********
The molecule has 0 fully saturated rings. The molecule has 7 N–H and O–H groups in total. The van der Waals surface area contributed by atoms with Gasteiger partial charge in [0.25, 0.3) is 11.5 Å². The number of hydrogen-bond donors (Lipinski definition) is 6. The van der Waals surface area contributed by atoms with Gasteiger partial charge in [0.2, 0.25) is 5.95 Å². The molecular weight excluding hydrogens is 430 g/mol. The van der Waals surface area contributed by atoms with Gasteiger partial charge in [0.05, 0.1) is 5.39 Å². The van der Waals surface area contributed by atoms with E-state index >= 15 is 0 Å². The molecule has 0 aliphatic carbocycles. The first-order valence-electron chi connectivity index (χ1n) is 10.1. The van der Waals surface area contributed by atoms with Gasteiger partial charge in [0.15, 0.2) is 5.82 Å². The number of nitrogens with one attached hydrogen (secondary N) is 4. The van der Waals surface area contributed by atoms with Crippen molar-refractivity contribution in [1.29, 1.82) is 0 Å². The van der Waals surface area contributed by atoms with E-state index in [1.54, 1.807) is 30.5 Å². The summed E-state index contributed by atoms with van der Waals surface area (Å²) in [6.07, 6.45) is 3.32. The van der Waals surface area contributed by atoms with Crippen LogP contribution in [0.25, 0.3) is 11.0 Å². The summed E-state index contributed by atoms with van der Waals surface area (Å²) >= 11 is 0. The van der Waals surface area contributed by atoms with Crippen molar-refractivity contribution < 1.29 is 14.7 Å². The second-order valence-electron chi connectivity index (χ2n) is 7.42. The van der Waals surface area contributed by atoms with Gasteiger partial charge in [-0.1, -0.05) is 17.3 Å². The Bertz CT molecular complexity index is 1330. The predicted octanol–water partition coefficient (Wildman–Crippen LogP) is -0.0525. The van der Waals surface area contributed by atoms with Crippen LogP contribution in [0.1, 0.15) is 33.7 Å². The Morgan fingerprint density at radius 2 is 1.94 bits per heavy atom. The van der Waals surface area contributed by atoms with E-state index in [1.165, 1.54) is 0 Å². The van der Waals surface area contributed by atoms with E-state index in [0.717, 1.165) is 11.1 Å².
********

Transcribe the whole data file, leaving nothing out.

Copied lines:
The molecule has 0 fully saturated rings. The molecule has 7 N–H and O–H groups in total. The van der Waals surface area contributed by atoms with Gasteiger partial charge in [0.25, 0.3) is 11.5 Å². The number of hydrogen-bond donors (Lipinski definition) is 6. The van der Waals surface area contributed by atoms with Gasteiger partial charge in [0.2, 0.25) is 5.95 Å². The molecular weight excluding hydrogens is 430 g/mol. The van der Waals surface area contributed by atoms with Gasteiger partial charge in [0.05, 0.1) is 5.39 Å². The van der Waals surface area contributed by atoms with E-state index >= 15 is 0 Å². The molecule has 0 aliphatic carbocycles. The first-order valence-electron chi connectivity index (χ1n) is 10.1. The van der Waals surface area contributed by atoms with Gasteiger partial charge in [0.15, 0.2) is 5.82 Å². The number of nitrogens with one attached hydrogen (secondary N) is 4. The van der Waals surface area contributed by atoms with Crippen molar-refractivity contribution in [1.29, 1.82) is 0 Å². The van der Waals surface area contributed by atoms with E-state index in [1.54, 1.807) is 30.5 Å². The summed E-state index contributed by atoms with van der Waals surface area (Å²) in [6.07, 6.45) is 3.32. The van der Waals surface area contributed by atoms with Crippen LogP contribution in [0.25, 0.3) is 11.0 Å². The summed E-state index contributed by atoms with van der Waals surface area (Å²) >= 11 is 0. The van der Waals surface area contributed by atoms with Crippen molar-refractivity contribution < 1.29 is 14.7 Å². The second-order valence-electron chi connectivity index (χ2n) is 7.42. The van der Waals surface area contributed by atoms with Gasteiger partial charge in [-0.1, -0.05) is 17.3 Å². The Bertz CT molecular complexity index is 1330. The predicted octanol–water partition coefficient (Wildman–Crippen LogP) is -0.0525. The van der Waals surface area contributed by atoms with Crippen LogP contribution in [0.1, 0.15) is 33.7 Å². The Morgan fingerprint density at radius 2 is 1.94 bits per heavy atom. The van der Waals surface area contributed by atoms with E-state index in [1.165, 1.54) is 0 Å². The van der Waals surface area contributed by atoms with E-state index in [0.717, 1.165) is 11.1 Å².